One-time pad

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A one-time pad is a form of encryption that, when encrypted with a truly random key, cannot be cracked, and decryption is only possible with the key. It was first professionally described in 1882 by Frank Miller. Despite being uncrackable, it has several failings that make it unattractive for modern use.


Using a one-time pad, you must have a key that is at least as long as the plaintext. To encrypt the plaintext, you process each letter of the plaintext with each letter of the key and perform a reversible calculation. The simplest calculation is modular addition, where you simply rotate the character along the alphabet a number of times equal to the key. The result after this process is the ciphertext. For example, assuming our alphabet consists of 27 values (A = 1, B = 2, C = 3, ... Z = 26, and space = 27), a letter of plaintext that is C (3), added to the letter R (18) in the key, would result with ciphertext letter U (21). If the sum were to exceed the size pf the alphabet, for example a plaintext X (24), added to G (7), we would simply roll back to the beginning of the alphabet so the ciphertext would be D (4). Using this technique, we can do the following:

 plaintext: ATTACK TONIGHT
       key: IQENEPLRB ZAZF
ciphertext: JJYOH LIQNHHGZ


Decryption is done using the reverse of the encryption, so, if modular addition was used for the encryption, the decryption is performed with modular subtraction. Thus:

ciphertext: BPQ QXI
       key: KKCILWP
 plaintext: RETREAT


  • The largest benefit of a random one-time pad is that the encryption is unbreakable without the key because you can get any possible result from a different key. For example, in the decryption example above, they key KKCILWP would accurately decrypt the text to RETREAT, but the key PVWEDPN would decrypt the text to OFFENSE, while NQIAXKJ would decrypt it to LASAGNA.
  • It's very simple to encrypt and decrypt a one-time pad. Most modern encryption methods require the use of powerful computers, but to use a one-time pad you don't even need to know how to add, only to count.


  • It requires large keys which cannot be memorized.


I wrote this FreeBASIC program that can take a message written in the printable characters of 7-bit ASCII, generate a random pad, encrypt the plaintext with modular addition and decrypt it with modular subtraction.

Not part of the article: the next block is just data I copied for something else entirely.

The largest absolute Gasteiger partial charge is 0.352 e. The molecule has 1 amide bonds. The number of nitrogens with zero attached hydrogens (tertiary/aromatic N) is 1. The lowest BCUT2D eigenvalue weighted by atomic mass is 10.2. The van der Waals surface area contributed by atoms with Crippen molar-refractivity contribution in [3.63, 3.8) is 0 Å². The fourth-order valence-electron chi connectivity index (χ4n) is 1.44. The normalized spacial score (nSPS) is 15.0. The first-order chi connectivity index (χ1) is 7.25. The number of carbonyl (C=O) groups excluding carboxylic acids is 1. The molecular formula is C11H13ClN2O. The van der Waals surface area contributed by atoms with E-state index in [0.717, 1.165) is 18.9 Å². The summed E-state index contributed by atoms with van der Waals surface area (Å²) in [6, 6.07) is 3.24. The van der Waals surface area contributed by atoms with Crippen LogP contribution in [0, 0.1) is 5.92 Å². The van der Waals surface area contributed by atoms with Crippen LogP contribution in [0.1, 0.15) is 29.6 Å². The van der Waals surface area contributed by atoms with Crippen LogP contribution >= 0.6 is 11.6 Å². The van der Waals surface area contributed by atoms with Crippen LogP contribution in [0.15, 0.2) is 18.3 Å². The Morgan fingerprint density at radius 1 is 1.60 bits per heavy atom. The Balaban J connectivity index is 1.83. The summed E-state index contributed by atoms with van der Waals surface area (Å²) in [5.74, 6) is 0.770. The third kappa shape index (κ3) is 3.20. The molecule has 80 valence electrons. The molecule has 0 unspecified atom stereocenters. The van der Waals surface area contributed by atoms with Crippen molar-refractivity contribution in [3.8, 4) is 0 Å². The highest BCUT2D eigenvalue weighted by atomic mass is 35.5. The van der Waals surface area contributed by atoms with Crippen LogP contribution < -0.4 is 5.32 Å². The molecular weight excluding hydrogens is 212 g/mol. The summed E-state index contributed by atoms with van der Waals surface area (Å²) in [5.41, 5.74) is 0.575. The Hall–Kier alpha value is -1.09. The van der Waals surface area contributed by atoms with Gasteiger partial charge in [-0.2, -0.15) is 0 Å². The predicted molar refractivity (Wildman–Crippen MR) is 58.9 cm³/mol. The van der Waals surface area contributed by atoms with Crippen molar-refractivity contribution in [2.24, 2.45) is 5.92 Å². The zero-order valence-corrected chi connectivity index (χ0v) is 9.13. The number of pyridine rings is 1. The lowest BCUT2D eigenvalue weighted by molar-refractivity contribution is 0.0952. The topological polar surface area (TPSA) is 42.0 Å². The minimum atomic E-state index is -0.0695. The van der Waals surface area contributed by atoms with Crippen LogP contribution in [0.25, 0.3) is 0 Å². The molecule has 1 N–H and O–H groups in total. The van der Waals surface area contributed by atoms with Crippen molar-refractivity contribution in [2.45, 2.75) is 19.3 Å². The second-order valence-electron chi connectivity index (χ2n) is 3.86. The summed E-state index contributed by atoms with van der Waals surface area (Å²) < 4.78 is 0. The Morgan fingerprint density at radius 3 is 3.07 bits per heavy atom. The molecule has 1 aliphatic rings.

' This program will encrypt a message with a randomly generated one-time pad using modular addition, and 
' then decrypt it using modular subtraction. Since it uses the ASCII code as its alphabet, the math is a 
' little more complex than a simple alphabet, but this allows it to be more usable on computers.
' © Copyright 2017, Dean Tersigni

Randomize Timer
Dim As String sPlainText, sKey, sCipherText, sEncyptedLetter, sDecryptedText
Dim As Integer iPlace, iRandom, iEncryptedLetter

' This is the plaintext message.
sPlainText = "Attack tonight @ 9 PM!"

' Generate a random one-time pad key the same length as the plaintext.
For iPlace = 1 To Len(sPlainText)
    iRandom = Int(Rnd * 94) + 32      ' Only use printable characters in the key.
    sKey = sKey + Chr(iRandom)
Next iPlace

' Encrypt the plaintext using modular addition.
For iPlace = 1 To Len(sPlainText)
    iEncryptedLetter = Asc(Mid(sPlainText, iPlace, 1)) + (Asc(Mid(sKey, iPlace, 1)) - 31)
    If iEncryptedLetter > 126 Then
        iEncryptedLetter = iEncryptedLetter - 95
    End If
    sCipherText = sCipherText + Chr(iEncryptedLetter)
Next iPlace

' Decrypt the ciphertext using modular subtraction.
For iPlace = 1 To Len(sPlainText)
    iEncryptedLetter = Asc(Mid(sCipherText, iPlace, 1)) - (Asc(Mid(sKey, iPlace, 1)) - 31)
    If iEncryptedLetter < 32 Then
        iEncryptedLetter = iEncryptedLetter + 95
    End If
    sDecryptedText = sDecryptedText + Chr(iEncryptedLetter)
Next iPlace

Print " Plaintext: " + sPlainText
Print "       Key: " + sKey
Print "Ciphertext: " + sCipherText
Print "Decryption: " + sDecryptedText